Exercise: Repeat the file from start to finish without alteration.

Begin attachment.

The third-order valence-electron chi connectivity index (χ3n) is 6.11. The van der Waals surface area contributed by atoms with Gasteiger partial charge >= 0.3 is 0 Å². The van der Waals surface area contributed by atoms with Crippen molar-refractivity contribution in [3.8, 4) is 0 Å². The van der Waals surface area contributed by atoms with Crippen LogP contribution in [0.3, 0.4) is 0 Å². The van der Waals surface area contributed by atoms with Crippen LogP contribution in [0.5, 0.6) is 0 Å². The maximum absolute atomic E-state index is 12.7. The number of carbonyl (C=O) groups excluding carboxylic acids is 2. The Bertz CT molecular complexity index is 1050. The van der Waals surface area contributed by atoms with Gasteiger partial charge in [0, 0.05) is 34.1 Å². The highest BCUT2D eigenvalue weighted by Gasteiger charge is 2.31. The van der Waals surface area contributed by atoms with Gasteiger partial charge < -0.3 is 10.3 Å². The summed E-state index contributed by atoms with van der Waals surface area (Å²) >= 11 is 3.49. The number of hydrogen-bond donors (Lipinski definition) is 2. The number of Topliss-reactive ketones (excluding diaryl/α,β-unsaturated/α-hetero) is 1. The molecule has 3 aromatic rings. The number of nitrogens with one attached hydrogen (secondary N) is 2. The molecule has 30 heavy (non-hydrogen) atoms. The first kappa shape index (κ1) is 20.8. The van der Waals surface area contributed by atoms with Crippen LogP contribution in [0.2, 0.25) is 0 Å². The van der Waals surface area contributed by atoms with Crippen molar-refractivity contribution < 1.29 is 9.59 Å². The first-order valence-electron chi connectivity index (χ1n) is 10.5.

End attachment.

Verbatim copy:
The third-order valence-electron chi connectivity index (χ3n) is 6.11. The van der Waals surface area contributed by atoms with Gasteiger partial charge >= 0.3 is 0 Å². The van der Waals surface area contributed by atoms with Crippen molar-refractivity contribution in [3.8, 4) is 0 Å². The van der Waals surface area contributed by atoms with Crippen LogP contribution in [0.3, 0.4) is 0 Å². The van der Waals surface area contributed by atoms with Crippen LogP contribution in [0.5, 0.6) is 0 Å². The maximum absolute atomic E-state index is 12.7. The number of carbonyl (C=O) groups excluding carboxylic acids is 2. The Bertz CT molecular complexity index is 1050. The van der Waals surface area contributed by atoms with Gasteiger partial charge in [0, 0.05) is 34.1 Å². The highest BCUT2D eigenvalue weighted by Gasteiger charge is 2.31. The van der Waals surface area contributed by atoms with Gasteiger partial charge < -0.3 is 10.3 Å². The summed E-state index contributed by atoms with van der Waals surface area (Å²) >= 11 is 3.49. The number of hydrogen-bond donors (Lipinski definition) is 2. The number of Topliss-reactive ketones (excluding diaryl/α,β-unsaturated/α-hetero) is 1. The molecule has 3 aromatic rings. The number of nitrogens with one attached hydrogen (secondary N) is 2. The molecule has 30 heavy (non-hydrogen) atoms. The first kappa shape index (κ1) is 20.8. The van der Waals surface area contributed by atoms with Crippen LogP contribution in [0.2, 0.25) is 0 Å². The van der Waals surface area contributed by atoms with Crippen molar-refractivity contribution < 1.29 is 9.59 Å². The first-order valence-electron chi connectivity index (χ1n) is 10.5.